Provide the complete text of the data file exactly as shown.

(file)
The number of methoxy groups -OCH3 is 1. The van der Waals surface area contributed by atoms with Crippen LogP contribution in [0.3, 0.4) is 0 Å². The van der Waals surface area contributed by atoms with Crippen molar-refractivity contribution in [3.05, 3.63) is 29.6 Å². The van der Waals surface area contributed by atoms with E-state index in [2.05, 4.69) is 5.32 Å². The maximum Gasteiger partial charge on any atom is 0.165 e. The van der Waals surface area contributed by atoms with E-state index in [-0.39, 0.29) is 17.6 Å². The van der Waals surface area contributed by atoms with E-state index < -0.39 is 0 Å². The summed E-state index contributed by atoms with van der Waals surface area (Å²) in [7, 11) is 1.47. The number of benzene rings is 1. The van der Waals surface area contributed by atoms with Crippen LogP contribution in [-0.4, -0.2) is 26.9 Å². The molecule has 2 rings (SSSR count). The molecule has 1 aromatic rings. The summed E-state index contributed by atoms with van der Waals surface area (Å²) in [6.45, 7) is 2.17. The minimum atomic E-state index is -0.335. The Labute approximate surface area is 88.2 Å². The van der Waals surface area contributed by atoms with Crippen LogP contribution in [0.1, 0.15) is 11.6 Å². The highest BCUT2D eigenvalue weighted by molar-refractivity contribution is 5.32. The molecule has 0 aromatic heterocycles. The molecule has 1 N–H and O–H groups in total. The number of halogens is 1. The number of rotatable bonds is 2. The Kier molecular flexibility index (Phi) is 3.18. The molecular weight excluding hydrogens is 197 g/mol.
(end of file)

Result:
The number of methoxy groups -OCH3 is 1. The van der Waals surface area contributed by atoms with Crippen LogP contribution in [0.3, 0.4) is 0 Å². The van der Waals surface area contributed by atoms with Crippen molar-refractivity contribution in [3.05, 3.63) is 29.6 Å². The van der Waals surface area contributed by atoms with E-state index in [2.05, 4.69) is 5.32 Å². The maximum Gasteiger partial charge on any atom is 0.165 e. The van der Waals surface area contributed by atoms with E-state index in [-0.39, 0.29) is 17.6 Å². The van der Waals surface area contributed by atoms with E-state index < -0.39 is 0 Å². The summed E-state index contributed by atoms with van der Waals surface area (Å²) in [7, 11) is 1.47. The number of benzene rings is 1. The van der Waals surface area contributed by atoms with Crippen LogP contribution in [-0.4, -0.2) is 26.9 Å². The molecule has 2 rings (SSSR count). The molecule has 1 aromatic rings. The summed E-state index contributed by atoms with van der Waals surface area (Å²) in [6.45, 7) is 2.17. The minimum atomic E-state index is -0.335. The Labute approximate surface area is 88.2 Å². The van der Waals surface area contributed by atoms with Crippen LogP contribution in [0.1, 0.15) is 11.6 Å². The highest BCUT2D eigenvalue weighted by molar-refractivity contribution is 5.32. The molecule has 0 aromatic heterocycles. The molecule has 1 N–H and O–H groups in total. The number of halogens is 1. The number of rotatable bonds is 2. The Kier molecular flexibility index (Phi) is 3.18. The molecular weight excluding hydrogens is 197 g/mol.